It is apparent that Huck is overcoming the prevailing attitude of society regarding the justification of breaking up slave families. He is also beginning to see that Jim is more concerned about his children than Pap was about him. Jim is becoming less “black” and more human and thus begins to reveal to Huck that there is not so much difference between black and white. Also in this section we see Huck taking a stand to help someone else when he tells the girls that the “Duke and King” are not their uncles and devises a plan for them to be exposed.
During this section, Huck took on the identity of being a slave owner when he first met the Duke and King and then later took on the identity of being a servant when the Duke and King set out to fool Mary Jane, Susan, and Joanna and steal their inheritance. These chapters deal with the very important and powerful issues that are alluded to early in the book. Huck is forced to decide between right and wrong concerning slavery when Jim is held by the Phelps. Deciding whether to help Jim or let him be returned to his rightful owner, Miss Watson, is a very powerful struggle with the morality of slavery.
When Huck decides to help Jim even if it means going to hell, Huck has finally come to a decision. Huck assumes the identity of Tom Sawyer accidentally when he is mistaken for Tom by Aunt Sally and then together with Tom, who pretends to be Sid, the two of them plot Jim’s escape. The fact that Huck is willing to sacrifice his own soul for Jim’s sake shows the growth that Huck has undergone. This scene shows the change in the relationship between Huck and Jim from companion to friend to family.
Huck makes his decision after remembering all the times that Jim protected and cared for him which not even his own family had done before. Once Tom is on the scene, Huck takes a backseat role. Huck is surprised that Tom is willing to steal a slave considering how long it took him to reach that decision. Later it is revealed that Tom already knew that Jim was actually freed so that his decision was not nearly as meaningful from a moral standpoint. Much of this section is a return to Tom’s humorous adventures and escapades as he contrives to free Jim in the most complicated manner.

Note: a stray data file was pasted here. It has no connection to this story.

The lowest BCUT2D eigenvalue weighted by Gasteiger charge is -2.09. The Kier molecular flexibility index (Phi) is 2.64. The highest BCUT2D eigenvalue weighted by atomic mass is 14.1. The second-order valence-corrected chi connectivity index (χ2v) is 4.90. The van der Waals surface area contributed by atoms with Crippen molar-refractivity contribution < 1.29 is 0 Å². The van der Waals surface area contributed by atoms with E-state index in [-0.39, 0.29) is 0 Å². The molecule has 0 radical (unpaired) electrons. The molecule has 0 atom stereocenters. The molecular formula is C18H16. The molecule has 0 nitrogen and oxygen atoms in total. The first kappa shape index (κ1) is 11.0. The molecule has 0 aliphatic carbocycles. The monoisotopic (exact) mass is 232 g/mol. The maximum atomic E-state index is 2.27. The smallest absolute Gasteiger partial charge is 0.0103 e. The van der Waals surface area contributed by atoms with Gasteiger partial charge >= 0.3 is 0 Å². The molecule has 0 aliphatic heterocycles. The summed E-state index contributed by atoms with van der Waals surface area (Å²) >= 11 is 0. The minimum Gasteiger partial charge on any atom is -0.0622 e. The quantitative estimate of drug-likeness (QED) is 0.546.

Huck reverts to his simple acceptance and minimization of his intelligence. The conclusion of the book is also the culmination of the struggle for freedom on two levels. Jim is revealed as a free man legally, having been freed by Miss Watson in her will. Jim’s struggles had not been necessary for him to be free but had been for the emotional growth of Huck and his freedom from society’s view of slavery. Huck is also revealed to be free from Pap as it is finally reported to him that his father was the dead person found on the river.
The ending of the novel, however, finds Huck still in the same place of trying to escape civilization but Huck is no longer seen as the poor uneducated boy rather intelligent young man who does not want to be part of the middle class hypocrisy. The most profound change throughout the book is the view of Jim and thus of slavery. At first Jim is a background character as are all slaves, his importance as a human being surfaced throughout the book as well as the strength of his character. Through this change Twain sends a strong message about slavery to his reader.